You've gotta have tests!by talexb (Canon)
|on Aug 23, 2018 at 05:11 UTC||Need Help??|
I've been building an ecosystem of scripts for a client over the last few months, and recently I needed to make use of some functionality I'd left in place in one of my modules. Before starting development, I checked to see how the module tests were laid out, in order to give me more insight into how the module works, since I wrote it a few months ago.
Then I discovered there were no tests.
Narrator: A vague sense of unease flitted through the developer's mind, but he resolutely shrugged it off.
OK, no problem -- I'd just write the tests, as it was a fairly simple module.
Narrator: But it wasn't as simple as he imagined it to be.
After writing the tests, I came to the realization that the way I'd written the module meant it wasn't as extensible as I originally thought. And tests might have revealed that shortcoming.
So I spent some development time more clearly defining what I wanted to module to do, how it should be called, and made changes in one of the scripts that use the module. And found some more issues.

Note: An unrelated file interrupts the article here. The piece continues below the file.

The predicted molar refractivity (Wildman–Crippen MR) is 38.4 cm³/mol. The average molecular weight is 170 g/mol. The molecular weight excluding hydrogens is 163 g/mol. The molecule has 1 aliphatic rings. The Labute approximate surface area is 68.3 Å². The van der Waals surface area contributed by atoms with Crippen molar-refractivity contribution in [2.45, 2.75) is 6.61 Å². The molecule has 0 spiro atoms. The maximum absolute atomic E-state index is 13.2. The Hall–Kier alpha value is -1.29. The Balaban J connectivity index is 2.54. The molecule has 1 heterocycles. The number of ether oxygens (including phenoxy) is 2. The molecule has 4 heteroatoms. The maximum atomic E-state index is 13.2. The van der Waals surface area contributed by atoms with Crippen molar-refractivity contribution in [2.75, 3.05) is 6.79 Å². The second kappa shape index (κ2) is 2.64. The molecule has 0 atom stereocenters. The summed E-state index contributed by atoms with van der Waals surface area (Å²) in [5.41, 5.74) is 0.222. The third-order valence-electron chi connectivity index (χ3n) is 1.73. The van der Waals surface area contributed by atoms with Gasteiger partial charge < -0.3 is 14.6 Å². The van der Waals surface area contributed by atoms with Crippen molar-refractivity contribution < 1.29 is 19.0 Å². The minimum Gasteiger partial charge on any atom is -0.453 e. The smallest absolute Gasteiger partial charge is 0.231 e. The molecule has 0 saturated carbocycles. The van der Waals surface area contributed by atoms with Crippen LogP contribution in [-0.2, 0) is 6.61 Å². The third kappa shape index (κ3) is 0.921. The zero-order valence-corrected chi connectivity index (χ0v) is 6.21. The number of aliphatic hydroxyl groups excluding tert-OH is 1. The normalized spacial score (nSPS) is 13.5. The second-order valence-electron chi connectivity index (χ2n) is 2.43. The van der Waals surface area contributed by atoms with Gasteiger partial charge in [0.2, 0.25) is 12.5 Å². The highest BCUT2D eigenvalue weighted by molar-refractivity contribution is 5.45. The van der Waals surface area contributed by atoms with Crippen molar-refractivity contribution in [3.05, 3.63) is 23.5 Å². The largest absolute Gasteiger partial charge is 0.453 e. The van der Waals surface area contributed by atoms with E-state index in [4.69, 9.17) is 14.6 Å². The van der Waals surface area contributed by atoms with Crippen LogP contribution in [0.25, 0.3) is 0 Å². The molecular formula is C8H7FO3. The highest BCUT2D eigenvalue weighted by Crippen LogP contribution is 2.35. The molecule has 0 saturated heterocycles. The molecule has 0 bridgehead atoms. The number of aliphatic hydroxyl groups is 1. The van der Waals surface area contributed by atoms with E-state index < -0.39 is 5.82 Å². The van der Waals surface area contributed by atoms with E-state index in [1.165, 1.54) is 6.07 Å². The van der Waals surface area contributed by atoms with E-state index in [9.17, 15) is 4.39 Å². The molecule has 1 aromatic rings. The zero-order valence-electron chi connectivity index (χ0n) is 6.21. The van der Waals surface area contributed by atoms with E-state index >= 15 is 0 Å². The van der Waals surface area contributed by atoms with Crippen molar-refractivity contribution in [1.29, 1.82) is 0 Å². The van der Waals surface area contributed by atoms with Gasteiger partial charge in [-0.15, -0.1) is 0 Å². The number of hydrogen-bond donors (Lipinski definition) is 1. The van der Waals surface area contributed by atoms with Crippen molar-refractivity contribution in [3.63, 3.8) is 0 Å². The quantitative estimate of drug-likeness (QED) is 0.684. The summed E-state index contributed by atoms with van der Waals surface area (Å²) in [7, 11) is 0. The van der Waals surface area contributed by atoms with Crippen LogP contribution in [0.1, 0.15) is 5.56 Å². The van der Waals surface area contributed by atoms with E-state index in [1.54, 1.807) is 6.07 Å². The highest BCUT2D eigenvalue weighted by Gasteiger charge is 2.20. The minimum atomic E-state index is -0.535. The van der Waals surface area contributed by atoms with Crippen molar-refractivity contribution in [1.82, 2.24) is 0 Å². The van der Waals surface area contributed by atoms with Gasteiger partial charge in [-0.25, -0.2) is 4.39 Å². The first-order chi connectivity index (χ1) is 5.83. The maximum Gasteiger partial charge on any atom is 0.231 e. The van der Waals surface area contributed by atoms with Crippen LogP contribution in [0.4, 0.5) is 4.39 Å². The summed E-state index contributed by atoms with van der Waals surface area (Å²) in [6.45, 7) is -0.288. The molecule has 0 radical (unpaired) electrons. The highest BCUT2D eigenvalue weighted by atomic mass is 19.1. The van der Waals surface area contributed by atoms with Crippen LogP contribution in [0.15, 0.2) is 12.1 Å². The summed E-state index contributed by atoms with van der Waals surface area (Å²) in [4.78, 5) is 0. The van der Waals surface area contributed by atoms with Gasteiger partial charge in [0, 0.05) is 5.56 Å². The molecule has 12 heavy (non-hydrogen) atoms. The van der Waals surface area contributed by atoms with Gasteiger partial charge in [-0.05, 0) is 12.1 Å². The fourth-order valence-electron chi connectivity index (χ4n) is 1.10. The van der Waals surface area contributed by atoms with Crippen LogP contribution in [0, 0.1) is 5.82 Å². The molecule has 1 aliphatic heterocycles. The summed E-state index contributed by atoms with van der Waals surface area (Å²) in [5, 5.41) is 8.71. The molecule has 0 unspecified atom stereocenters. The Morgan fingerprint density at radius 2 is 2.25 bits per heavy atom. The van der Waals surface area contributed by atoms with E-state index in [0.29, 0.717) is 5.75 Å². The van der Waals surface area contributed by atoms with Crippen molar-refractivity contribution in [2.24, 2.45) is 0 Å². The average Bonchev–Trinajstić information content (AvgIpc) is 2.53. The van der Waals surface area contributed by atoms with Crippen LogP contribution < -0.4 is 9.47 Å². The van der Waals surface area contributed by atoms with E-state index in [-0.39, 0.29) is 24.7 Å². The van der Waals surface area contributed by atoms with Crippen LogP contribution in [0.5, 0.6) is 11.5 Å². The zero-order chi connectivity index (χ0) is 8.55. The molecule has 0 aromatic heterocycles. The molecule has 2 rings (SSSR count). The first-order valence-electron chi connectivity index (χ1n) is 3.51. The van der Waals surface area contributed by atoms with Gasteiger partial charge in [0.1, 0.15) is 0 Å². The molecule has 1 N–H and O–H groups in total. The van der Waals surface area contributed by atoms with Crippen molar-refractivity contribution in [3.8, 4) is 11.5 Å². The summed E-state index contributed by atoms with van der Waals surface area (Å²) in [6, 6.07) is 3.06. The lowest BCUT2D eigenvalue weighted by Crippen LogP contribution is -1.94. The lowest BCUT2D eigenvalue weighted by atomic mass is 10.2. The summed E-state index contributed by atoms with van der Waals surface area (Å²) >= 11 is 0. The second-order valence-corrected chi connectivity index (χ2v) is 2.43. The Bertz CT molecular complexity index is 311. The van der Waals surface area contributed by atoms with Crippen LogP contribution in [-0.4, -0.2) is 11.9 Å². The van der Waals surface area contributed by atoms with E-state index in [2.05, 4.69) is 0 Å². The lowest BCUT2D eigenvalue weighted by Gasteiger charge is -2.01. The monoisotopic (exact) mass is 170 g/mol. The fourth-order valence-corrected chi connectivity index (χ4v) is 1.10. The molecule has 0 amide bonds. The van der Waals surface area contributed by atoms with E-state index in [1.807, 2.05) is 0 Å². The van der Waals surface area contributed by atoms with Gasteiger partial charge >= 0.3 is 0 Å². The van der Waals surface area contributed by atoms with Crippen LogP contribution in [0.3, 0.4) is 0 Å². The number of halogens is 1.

Narrator: Several cups of coffee later ..
The good news is that I now have a module that works the way I need it to, complete with tests that show that it works correctly. All of the scripts that use this module have been updated. And tomorrow I can start work on the feature that uses this improvement.
But the moral of the story remains: It doesn't matter how simple a module is. As soon as you decided you'd put some logic into a module -- that's the point that you should have also written the tests that prove that the module's logic is correct. There's
You've gotta have tests!
Update: Minor edit: not -> no in second to last paragraph.